12 May 2009

Human-centred design for sustainable development on an urban scale

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Low2No
The built environment is now the largest negative factor in the stability of ecosystems and the climate. As populations become increasingly urbanized, the evolution of cities will largely shape the outcome of our long dependence on natural resources.

Recognising the need and opportunity to improve sustainable building practices, the City of Helsinki and Sitra, the Finnish Innovation Fund are organising a sustainable design competition (rather than just an architecture competition) for a major urban development project.

Called Low2No (implying “low to no carbon emissions”), the competition’s goal is to attract and identify the best teams to design a large mixed-use building complex on a reclaimed harbour at the western edge of Helsinki’s central business district, that would through its exemplary nature set out a sustainable development framework applicable to other contexts.

Despite the short application time frame, a total of 73 applications were submitted. Last week, five teams were selected from a very competitive pool of proposals to proceed to the design phase of the competition.

One of the shortlisted teams is led by the global design and engineering firm Arup, in partnership with the international architecture and urban planning agency Sauerbruch Hutton, and Experientia, the experience design company that this blog is part of.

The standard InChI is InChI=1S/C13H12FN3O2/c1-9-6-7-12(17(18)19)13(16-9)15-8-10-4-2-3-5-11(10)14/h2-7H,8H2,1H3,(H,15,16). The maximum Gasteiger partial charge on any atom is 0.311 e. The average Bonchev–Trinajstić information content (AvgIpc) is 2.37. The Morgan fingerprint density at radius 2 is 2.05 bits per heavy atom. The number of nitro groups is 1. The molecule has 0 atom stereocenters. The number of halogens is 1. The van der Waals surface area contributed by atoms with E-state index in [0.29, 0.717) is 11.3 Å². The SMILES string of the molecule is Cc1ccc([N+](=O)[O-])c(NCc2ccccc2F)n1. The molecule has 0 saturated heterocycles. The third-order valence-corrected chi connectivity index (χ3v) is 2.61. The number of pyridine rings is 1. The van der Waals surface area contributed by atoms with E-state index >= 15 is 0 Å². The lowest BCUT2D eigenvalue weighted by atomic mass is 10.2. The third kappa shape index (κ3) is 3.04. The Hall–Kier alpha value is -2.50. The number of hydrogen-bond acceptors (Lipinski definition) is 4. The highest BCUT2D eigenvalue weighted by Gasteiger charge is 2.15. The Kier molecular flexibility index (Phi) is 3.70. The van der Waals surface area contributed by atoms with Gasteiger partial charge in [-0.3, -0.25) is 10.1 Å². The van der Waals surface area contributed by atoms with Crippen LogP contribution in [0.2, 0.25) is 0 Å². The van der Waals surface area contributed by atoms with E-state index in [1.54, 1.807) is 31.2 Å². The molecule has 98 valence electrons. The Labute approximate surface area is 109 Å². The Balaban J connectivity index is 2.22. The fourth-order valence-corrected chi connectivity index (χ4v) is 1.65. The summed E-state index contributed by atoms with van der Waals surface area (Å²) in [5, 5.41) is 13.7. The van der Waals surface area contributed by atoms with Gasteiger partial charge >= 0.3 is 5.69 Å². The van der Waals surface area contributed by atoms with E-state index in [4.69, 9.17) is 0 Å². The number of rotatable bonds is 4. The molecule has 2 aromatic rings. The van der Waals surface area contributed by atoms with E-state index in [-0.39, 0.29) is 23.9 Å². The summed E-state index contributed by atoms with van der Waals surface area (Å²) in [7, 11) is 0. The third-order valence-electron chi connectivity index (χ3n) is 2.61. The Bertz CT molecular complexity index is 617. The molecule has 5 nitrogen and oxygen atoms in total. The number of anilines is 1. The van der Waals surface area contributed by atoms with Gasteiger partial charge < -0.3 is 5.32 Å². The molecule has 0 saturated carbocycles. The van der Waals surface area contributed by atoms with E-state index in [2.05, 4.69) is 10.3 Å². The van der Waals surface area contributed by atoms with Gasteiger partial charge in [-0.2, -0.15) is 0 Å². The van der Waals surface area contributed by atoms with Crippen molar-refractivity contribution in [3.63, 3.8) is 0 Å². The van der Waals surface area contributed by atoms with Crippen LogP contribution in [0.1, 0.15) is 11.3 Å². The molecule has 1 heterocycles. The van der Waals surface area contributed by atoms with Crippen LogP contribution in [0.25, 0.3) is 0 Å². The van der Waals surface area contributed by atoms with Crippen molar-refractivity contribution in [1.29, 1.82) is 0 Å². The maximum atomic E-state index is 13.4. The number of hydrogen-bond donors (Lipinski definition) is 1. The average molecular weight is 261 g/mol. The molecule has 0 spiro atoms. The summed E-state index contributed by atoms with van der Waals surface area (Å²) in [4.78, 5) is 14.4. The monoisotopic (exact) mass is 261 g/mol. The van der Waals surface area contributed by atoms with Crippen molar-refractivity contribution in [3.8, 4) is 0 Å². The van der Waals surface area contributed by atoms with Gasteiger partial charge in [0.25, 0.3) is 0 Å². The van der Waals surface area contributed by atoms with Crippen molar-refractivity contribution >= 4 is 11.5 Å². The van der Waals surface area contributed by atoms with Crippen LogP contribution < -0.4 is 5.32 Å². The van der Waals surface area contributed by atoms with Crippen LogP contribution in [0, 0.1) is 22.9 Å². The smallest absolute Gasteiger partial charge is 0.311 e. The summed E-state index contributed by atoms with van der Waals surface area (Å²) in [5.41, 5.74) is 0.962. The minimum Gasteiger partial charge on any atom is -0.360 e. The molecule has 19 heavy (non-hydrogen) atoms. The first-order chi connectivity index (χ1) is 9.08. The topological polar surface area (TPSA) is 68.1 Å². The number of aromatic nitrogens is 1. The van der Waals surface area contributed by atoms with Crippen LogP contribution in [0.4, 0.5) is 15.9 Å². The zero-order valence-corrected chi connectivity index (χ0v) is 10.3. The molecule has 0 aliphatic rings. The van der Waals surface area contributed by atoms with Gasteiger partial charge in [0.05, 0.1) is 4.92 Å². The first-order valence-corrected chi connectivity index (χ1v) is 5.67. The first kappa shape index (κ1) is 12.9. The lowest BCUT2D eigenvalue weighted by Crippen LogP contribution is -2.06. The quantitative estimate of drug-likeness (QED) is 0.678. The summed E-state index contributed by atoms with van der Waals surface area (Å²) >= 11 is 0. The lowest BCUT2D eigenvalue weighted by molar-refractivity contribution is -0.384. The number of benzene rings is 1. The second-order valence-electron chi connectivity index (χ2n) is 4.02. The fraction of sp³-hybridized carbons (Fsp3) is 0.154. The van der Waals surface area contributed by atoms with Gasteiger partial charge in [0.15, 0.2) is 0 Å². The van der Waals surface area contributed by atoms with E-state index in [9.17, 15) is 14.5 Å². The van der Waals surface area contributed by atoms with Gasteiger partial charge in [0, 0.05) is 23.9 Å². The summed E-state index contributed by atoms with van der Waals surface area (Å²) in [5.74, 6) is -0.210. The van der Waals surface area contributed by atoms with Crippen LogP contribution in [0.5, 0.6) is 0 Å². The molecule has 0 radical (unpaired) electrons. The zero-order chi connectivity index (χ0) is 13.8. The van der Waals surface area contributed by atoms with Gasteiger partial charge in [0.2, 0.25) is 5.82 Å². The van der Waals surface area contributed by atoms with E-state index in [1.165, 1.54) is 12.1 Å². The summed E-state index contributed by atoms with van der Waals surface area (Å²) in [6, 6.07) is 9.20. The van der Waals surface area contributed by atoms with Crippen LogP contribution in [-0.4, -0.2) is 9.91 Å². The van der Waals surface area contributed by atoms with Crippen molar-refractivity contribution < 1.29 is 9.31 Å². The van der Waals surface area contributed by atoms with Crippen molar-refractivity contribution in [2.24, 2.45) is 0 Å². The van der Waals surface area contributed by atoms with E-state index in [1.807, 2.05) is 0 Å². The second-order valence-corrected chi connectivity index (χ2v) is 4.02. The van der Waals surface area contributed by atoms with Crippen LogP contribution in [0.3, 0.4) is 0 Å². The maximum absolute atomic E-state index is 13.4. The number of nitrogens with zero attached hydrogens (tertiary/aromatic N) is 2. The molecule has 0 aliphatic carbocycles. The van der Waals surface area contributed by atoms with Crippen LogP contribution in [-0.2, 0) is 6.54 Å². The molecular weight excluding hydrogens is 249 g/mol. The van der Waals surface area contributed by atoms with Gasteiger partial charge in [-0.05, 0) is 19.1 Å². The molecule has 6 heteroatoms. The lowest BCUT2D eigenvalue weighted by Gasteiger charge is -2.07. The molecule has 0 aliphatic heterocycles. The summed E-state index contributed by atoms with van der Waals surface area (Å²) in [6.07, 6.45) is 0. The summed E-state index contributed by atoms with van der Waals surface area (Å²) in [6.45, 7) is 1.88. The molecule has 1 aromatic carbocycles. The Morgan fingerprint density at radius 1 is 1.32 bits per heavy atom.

Arup is highly regarded for its many top-level projects, but also for its philosophy and culture of engineering – and in our field for the many important contributions by Dan Hill at conferences and on his famous cityofsound blog, whereas Sauerbruch Hutton is well-known for the design of the German Federal Environment Agency.

Needless to say that we are very proud to be in such excellent company, and to be the only experience design consultancy in the shortlist.

The five teams are now working on the development of “a design strategy and approach suitable to the challenge, a framework for developing an indicator of sustainability suitable to the challenge, and a vision for the project that will inspire stakeholders to overcome the challenges of systemic change”.

The jury “will be instructed to evaluate the proposals based on evidence of systemic thinking. More than a design, we are look-
ing for a credible strategic framework for change, and the principals upon which the framework was built.”

Experientia will be taking a human-centred angle in its partnership with Arup and Sauerbruch Hutton, emphasising the fundamental impact that people’s behaviours can have on sustainability. Although we cannot disclose too much (the competition is still going on), we will surely be exploring a full plethora of research and design approaches, from ethnographic research to interaction design, and from service design to strategic communications. It will definitely be a great challenge for us to test and prove the fundamental role of a human-centred perspective in this pivotal project.

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